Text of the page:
They are all innocent until proven guilty. But not me. I am a liar until I am proven honest.
~Louise O’Neill, Asking For It
I’ve read many criticisms of the graphic portrayal of suicide in the Netflix series 13 Reasons Why. I’ve seen posts and articles railing against the “irresponsibility” of Netflix to “glorify” suicide and countless comments from mental health professionals (i.e. my colleagues) about how now there will be an epidemic of suicides across the country and how the show doesn’t once mention mental illness as the “real” cause of suicide and other towing the line statements and declarations.
With every criticism, particularly from therapists, social workers and psychologists, I became more and more irritated. I disagree with there stance and opinions, yes, but my reaction was more visceral, more intense than a simple professional differing of opinion. I was furious. I was rolling my eyes. And at one point with one discussion I was literally shaking.
It took a conversation with my own therapist, being in a space to talk without interruption or needing to defend my opinion and reaction, to understand why so much rage was coming up with these comments and “professional statements”.
Where I came to was this:: Not a SINGLE therapist or counselor mentioned in any way, shape, or form the depiction of rape culture and how it contributed to Hannah’s suicide.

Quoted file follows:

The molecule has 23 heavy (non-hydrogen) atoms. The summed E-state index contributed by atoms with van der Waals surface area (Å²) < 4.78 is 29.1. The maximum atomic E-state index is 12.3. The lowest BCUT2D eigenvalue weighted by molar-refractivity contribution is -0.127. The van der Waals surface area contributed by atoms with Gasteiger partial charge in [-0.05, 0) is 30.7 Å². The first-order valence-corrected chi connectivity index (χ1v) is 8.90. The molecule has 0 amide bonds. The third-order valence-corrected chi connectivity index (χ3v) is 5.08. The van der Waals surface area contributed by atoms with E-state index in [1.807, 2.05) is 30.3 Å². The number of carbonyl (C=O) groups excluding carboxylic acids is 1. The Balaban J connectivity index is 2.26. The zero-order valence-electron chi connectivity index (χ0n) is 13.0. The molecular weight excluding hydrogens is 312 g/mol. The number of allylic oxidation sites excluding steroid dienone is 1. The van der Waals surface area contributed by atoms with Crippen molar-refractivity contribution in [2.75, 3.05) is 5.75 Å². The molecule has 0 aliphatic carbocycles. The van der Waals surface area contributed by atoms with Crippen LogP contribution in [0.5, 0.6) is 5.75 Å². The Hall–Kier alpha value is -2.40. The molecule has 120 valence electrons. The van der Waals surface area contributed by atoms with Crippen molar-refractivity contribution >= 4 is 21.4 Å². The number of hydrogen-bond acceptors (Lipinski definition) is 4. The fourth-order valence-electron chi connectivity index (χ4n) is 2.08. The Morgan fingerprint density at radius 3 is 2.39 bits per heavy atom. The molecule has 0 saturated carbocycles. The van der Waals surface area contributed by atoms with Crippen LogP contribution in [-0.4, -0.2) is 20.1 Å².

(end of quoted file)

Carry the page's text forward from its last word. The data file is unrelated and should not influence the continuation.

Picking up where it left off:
(I did find a single site when researching for this article originally, written by a therapist, talking about depiction of rape culture in the show.)
As I continued talking in my session, I realized how I believe many mental health professionals miss the mark when it comes to discussing topics like anxiety, depression, and suicide and their root causes. How they ignore the impacts living in this culture has on all of us. How the interconnections and intersections of our own lived experiences, our culture, and our ancestral history affect us. How living in a culture where women and girls are only seen as valuable when it comes to the male gaze. How sexual assault and harassment take their toll on our mental and physical health – DAILY – whether we have personally experienced either or now. How witnessing rape and or being raped impact us to the point of considering and for some attempting suicide (According to the National Center for PTSD, it’s estimated that one in three women who have been raped contemplate suicide, and one in 10 victims attempt it.) How culturally it is more important to us to protect rapists than the person who was raped. (Remember how Brock Turner received an incredibly lenient sentence because the (white male) judge didn’t want to impact Brock’s precious future?)